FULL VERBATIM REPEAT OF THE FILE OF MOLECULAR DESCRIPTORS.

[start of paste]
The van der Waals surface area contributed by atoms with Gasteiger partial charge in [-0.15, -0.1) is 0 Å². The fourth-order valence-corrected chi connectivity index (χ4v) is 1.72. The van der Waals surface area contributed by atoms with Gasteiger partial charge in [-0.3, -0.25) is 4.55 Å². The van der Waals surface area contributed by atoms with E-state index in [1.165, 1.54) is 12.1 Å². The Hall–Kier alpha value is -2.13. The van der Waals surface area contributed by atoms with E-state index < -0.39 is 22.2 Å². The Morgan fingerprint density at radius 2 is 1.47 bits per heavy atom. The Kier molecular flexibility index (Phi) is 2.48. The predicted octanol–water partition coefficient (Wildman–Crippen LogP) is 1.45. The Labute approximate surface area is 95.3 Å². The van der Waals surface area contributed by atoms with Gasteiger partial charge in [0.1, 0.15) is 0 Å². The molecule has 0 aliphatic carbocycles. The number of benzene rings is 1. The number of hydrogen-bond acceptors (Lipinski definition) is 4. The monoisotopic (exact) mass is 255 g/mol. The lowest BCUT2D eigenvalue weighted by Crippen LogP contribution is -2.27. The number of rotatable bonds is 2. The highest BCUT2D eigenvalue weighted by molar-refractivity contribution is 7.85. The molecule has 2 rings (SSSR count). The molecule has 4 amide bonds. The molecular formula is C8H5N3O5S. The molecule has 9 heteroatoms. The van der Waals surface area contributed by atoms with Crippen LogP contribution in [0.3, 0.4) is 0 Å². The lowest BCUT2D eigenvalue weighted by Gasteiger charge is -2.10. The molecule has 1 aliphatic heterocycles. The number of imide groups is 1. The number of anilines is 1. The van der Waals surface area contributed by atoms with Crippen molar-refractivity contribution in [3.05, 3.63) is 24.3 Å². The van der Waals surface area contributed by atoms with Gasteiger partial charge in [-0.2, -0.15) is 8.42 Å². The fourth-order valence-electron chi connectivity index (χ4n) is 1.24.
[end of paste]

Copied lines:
The van der Waals surface area contributed by atoms with Gasteiger partial charge in [-0.15, -0.1) is 0 Å². The fourth-order valence-corrected chi connectivity index (χ4v) is 1.72. The van der Waals surface area contributed by atoms with Gasteiger partial charge in [-0.3, -0.25) is 4.55 Å². The van der Waals surface area contributed by atoms with E-state index in [1.165, 1.54) is 12.1 Å². The Hall–Kier alpha value is -2.13. The van der Waals surface area contributed by atoms with E-state index < -0.39 is 22.2 Å². The Morgan fingerprint density at radius 2 is 1.47 bits per heavy atom. The Kier molecular flexibility index (Phi) is 2.48. The predicted octanol–water partition coefficient (Wildman–Crippen LogP) is 1.45. The Labute approximate surface area is 95.3 Å². The van der Waals surface area contributed by atoms with Gasteiger partial charge in [0.1, 0.15) is 0 Å². The molecule has 0 aliphatic carbocycles. The number of benzene rings is 1. The number of hydrogen-bond acceptors (Lipinski definition) is 4. The monoisotopic (exact) mass is 255 g/mol. The lowest BCUT2D eigenvalue weighted by Crippen LogP contribution is -2.27. The number of rotatable bonds is 2. The highest BCUT2D eigenvalue weighted by molar-refractivity contribution is 7.85. The molecule has 2 rings (SSSR count). The molecule has 4 amide bonds. The molecular formula is C8H5N3O5S. The molecule has 9 heteroatoms. The van der Waals surface area contributed by atoms with Crippen LogP contribution in [0.3, 0.4) is 0 Å². The lowest BCUT2D eigenvalue weighted by Gasteiger charge is -2.10. The molecule has 1 aliphatic heterocycles. The number of imide groups is 1. The number of anilines is 1. The van der Waals surface area contributed by atoms with Crippen molar-refractivity contribution in [3.05, 3.63) is 24.3 Å². The van der Waals surface area contributed by atoms with Gasteiger partial charge in [-0.2, -0.15) is 8.42 Å². The fourth-order valence-electron chi connectivity index (χ4n) is 1.24.